"Chestnuts roasting on an open fire, Jack Frost nipping at your nose ...” We’re all familiar with this popular holiday song, but have you ever wondered how to roast chestnuts? Or exactly what a chestnut tree looks like? Why don't we see them growing in our neighborhoods?
Once, American chestnut was a major component of eastern forests from Maine to Michigan and south to Alabama and Mississippi. Called the "Redwood of the East" because of the tremendous size of mature trees, American chestnuts made up approximately 25 percent of forests in the eastern United States.
When chestnuts bloomed in spring, the Appalachian mountains appeared covered in snow. The trees were an important part of the rural economy, as a source of highly rot-resistant lumber, and the nuts a major food source for wildlife. Trainloads of chestnuts were sent to eastern cities to be roasted and sold by street vendors during the holidays. However, today the American chestnut has been reduced to merely an under-story shrub in eastern forests.
So what happened to this great tree? Chestnut canker or blight, Cryphonectria parasitic, was the culprit, an Asian fungus to which American chestnut had, and to this day has, little resistance. It is likely plant enthusiasts inadvertently brought the fungus into the United States in the late 1800’s on imported plants. The disease was first spotted by sharp-eyed groundskeepers in 1904 killing chestnut trees at the Bronx Zoo in New York City.
Over the next 50 years, the disease swept through eastern forests destroying native tree stands. Spread by fungal spores, the disease causes branch cankers that girdle and kill the stems. Everything above the canker dies. Often infected trees re-sprout from the base, but the new shoots only live for a few years before they are re-infected.
Efforts are underway by the American Chestnut Foundation, founded in 1983, to breed trees with resistance to the disease. To accomplish this, American chestnuts are backcrossed with Chinese chestnuts, which do have resistance to the blight. Seedlings that show resistance are repeatedly backcrossed to American chestnut to eliminate more and more of the Chinese chestnut characteristics, except for disease resistance. For more information on chestnuts and chestnut blight, visit the American Chestnut Foundation, http://www.acf.org.
The next 'chestnut blight'
The loss of chestnuts is one of the greatest tragedies in the history of American forestry, and unfortunately a similar slow-motion tragedy has been unfolding in North America since 2002 with the introduction of emerald ash borer. Millions of native ash trees have died in the last 16 years across 35 states due to this small insect. With Nebraska EAB confirmations in Omaha (2016), Greenwood (2016) and Lincoln (2018) -- along with additional suspect trees in the Fremont area (2018) -- these insects are beginning their march across our state.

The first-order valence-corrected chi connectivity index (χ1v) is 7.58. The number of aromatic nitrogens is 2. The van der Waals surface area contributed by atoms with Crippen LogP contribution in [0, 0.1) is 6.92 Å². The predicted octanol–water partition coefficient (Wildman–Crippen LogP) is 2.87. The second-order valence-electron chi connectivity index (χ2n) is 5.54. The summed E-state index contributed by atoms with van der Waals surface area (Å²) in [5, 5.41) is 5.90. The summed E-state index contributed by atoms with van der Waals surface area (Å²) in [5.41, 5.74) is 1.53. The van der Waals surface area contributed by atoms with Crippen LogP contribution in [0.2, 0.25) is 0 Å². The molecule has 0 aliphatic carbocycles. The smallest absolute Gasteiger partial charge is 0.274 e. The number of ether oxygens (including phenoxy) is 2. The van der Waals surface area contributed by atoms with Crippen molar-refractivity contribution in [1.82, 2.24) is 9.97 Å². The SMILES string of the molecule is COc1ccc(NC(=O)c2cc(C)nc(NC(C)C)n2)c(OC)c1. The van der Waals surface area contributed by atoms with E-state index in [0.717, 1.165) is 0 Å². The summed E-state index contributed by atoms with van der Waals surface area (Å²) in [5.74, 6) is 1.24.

What can we do to avoid tragedies like this? One important strategy is to always maintain good diversity in the trees you chose to plant. Don't plant all one species or genus on your property. For example, as Scotch pine trees died from pine wilt in the last 10 to 12 years, many landowners replaced them entirely with spruce. This is a very bad idea, setting the stage for complete tree loss if some new disease or insect appears that attacks spruce trees.
As we lose ash trees, many homeowners may choose to replace with maple. Why not, they're pretty trees, right? Yes, they are when they're healthy, but many maple cultivars don't grow well in Nebraska. And as a genus, maples are overplanted. Don't select trees based solely on ornamental characteristics.
Whether your property is big or small, look at the trees in your area and create a good mix with those you choose to add. This increases the resilience of your tree stand and minimizes the impact of tree loss. For suggestions on trees to plant to replace ash trees, visit Trees to Replace Ash, https://nfs.unl.edu/ash-replacements.
Finally, as you travel this holiday season keep in mind that the restrictions on bringing plant material into the United States are an important effort of the United States Department of Agriculture Animal and Plant Health Inspection Service (USDA APHIS) to prevent another devastating disease or insect pest, like chestnut blight, from damaging our forests and crops.
On a happier note, although American chestnuts are not available, nuts from European chestnut, Castanea sativa, can still be found in specialty grocery stores.
So how do you roast chestnuts? With a sharp knife, make an incision through the smooth outer skin and textured inner skin on the rounded side of each nut. This allows steam to escape and prevents the nuts from bursting during roasting. Roast the nuts over an open fire in a wire popcorn basket or special chestnut roasting pan, shaking periodically, for 15 to 20 minutes. Allow the nuts to cool slightly before peeling and eating. Chestnuts can also be roasted in the oven after scoring, at 375 degrees for 15 to 25 minutes. Place them in a shallow pan, and turn them over mid-way through the roasting time.